Food Price Inflation - Commons Urgent Question

Part of the debate – in the House of Lords at 11:48 am on 19th May 2022.

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Photo of Lord Benyon Lord Benyon The Parliamentary Under-Secretary of State for Environment, Food and Rural Affairs 11:48 am, 19th May 2022

My Lords, with the leave of the House, I shall repeat an Answer to an Urgent Question in the other place from my right honourable friend the Environment Secretary:

“The global spike in oil and gas prices has affected the price of agricultural commodities. Agricultural commodity prices have always been closely correlated with energy costs, since gas is used to manufacture fertiliser and fuel energy is needed throughout the food chain. Gas prices were rising as we emerged from the pandemic, but the invasion of Ukraine has caused some additional turbulence in international commodity markets. I have already set out measures to support farmers and growers in England ahead of the coming growing season. Those measures are not a silver bullet, but they will help farmers to manage some of their input costs from fertilisers.

The turbulence of the market has brought into focus again the importance of a resilient global supply chain and the importance to our national resilience of having strong domestic food production. In the UK, we have a high degree of food security. We are largely self-sufficient in wheat production, growing 88% of all the wheat that we need. We are 86% self-sufficient in beef and fully self-sufficient in liquid milk, and we produce more lamb than we consume. We are also close to 100% self-sufficient in poultry. Sectors such as soft fruit have seen a trend towards greater self-sufficiency in recent years, with an extended UK season.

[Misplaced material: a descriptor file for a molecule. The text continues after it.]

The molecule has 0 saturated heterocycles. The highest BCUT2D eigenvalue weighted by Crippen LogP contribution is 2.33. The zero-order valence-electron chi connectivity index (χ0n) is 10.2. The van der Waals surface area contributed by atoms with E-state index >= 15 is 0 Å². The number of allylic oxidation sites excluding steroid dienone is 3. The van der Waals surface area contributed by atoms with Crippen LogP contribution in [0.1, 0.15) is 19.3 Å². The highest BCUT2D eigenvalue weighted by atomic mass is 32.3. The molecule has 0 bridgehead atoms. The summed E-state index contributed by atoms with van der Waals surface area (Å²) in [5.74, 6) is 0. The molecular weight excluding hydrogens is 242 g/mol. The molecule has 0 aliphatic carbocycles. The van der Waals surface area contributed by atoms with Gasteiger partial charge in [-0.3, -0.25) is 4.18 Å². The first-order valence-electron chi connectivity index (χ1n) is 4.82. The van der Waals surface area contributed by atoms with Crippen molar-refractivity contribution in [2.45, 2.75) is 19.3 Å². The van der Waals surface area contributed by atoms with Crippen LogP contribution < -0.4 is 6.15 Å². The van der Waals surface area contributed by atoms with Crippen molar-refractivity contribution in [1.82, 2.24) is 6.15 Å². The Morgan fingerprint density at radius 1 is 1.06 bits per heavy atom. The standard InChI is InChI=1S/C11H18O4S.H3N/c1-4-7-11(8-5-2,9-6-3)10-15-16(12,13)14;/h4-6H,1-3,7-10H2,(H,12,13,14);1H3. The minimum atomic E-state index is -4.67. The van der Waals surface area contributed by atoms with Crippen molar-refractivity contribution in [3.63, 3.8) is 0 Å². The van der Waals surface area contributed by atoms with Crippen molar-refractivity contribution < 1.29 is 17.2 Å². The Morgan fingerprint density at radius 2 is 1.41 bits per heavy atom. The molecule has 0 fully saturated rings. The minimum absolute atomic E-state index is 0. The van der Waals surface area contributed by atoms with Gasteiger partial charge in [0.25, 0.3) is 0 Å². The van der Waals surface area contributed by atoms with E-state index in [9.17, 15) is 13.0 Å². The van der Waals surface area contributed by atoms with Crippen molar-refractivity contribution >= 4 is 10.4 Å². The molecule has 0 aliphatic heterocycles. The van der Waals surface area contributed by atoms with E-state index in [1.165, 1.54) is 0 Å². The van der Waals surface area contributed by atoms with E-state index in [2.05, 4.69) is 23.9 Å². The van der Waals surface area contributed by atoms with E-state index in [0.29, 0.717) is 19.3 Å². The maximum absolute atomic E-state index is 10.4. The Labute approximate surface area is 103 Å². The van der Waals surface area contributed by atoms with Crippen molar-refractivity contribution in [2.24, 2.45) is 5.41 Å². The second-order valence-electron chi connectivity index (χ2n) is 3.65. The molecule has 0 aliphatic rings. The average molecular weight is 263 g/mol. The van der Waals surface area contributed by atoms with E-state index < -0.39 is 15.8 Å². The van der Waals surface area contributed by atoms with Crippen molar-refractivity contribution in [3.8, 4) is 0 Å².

As part of a global market, however, there have been pressures on input costs and prices. As a result of those rising input costs, there are of course also some pressures on households, predominantly as a result of the energy costs. There have also been some rises in food prices in recent months, although the ferocity of retail competition means that price pressures have been contained on certain product lines.

In March, overall food prices rose by 0.2%; the price of fruit actually fell in March by 1.2%. In April, however, food prices rose by about 1.5%, which is a faster rise than we have seen in some years. On specific categories of food in April, bread and cereals rose by 2.2%; sugar, jams and syrups rose by 2%; the price of fish rose by 2%; and meat rose by 1.9%. Vegetables, including potatoes, rose at a lower level of 1.3%, and fruit remained broadly stable. The price of oils and fats decreased slightly in April by 1.1%.

The single most important measure of household food security and the affordability of food remains the household food survey that Defra has run for many decades. That shows that, among the poorest 20% of households, consumption on food was relatively stable at around 16% of household income between 2008 and 2016. It then fell slightly to 14.5%, but with the recent price pressures, we can expect it to return to those higher levels of around 16% in the year ahead.

We are monitoring the situation. The Government have put in place an unprecedented package of support to help those who need it. That includes targeted cost of living support for households most in need through the household support fund, where the Government are providing an additional £500 million to help households with the cost of essentials.”